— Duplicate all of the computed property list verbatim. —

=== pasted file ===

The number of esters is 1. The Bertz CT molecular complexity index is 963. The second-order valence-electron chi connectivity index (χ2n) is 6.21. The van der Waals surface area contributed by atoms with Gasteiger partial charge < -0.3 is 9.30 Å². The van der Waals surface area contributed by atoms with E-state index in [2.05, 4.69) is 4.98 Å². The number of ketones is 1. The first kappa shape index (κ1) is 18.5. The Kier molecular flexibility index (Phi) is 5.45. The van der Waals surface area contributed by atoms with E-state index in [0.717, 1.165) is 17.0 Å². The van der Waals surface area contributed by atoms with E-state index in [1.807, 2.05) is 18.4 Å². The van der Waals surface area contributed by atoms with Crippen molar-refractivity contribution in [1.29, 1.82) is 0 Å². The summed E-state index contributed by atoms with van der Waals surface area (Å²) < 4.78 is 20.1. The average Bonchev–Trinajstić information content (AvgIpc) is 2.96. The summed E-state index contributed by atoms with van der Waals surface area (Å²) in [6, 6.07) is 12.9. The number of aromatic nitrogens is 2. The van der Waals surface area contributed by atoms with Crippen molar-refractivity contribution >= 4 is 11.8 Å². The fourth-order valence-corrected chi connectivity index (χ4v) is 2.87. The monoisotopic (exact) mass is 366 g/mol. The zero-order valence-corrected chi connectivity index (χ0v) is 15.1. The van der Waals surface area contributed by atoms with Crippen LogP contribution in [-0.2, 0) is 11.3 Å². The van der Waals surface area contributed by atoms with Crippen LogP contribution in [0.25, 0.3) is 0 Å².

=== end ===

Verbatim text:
The number of esters is 1. The Bertz CT molecular complexity index is 963. The second-order valence-electron chi connectivity index (χ2n) is 6.21. The van der Waals surface area contributed by atoms with Gasteiger partial charge < -0.3 is 9.30 Å². The van der Waals surface area contributed by atoms with E-state index in [2.05, 4.69) is 4.98 Å². The number of ketones is 1. The first kappa shape index (κ1) is 18.5. The Kier molecular flexibility index (Phi) is 5.45. The van der Waals surface area contributed by atoms with E-state index in [0.717, 1.165) is 17.0 Å². The van der Waals surface area contributed by atoms with E-state index in [1.807, 2.05) is 18.4 Å². The van der Waals surface area contributed by atoms with Crippen molar-refractivity contribution in [1.29, 1.82) is 0 Å². The summed E-state index contributed by atoms with van der Waals surface area (Å²) < 4.78 is 20.1. The average Bonchev–Trinajstić information content (AvgIpc) is 2.96. The summed E-state index contributed by atoms with van der Waals surface area (Å²) in [6, 6.07) is 12.9. The number of aromatic nitrogens is 2. The van der Waals surface area contributed by atoms with Crippen molar-refractivity contribution >= 4 is 11.8 Å². The fourth-order valence-corrected chi connectivity index (χ4v) is 2.87. The monoisotopic (exact) mass is 366 g/mol. The zero-order valence-corrected chi connectivity index (χ0v) is 15.1. The van der Waals surface area contributed by atoms with Crippen LogP contribution in [-0.2, 0) is 11.3 Å². The van der Waals surface area contributed by atoms with Crippen LogP contribution in [0.25, 0.3) is 0 Å².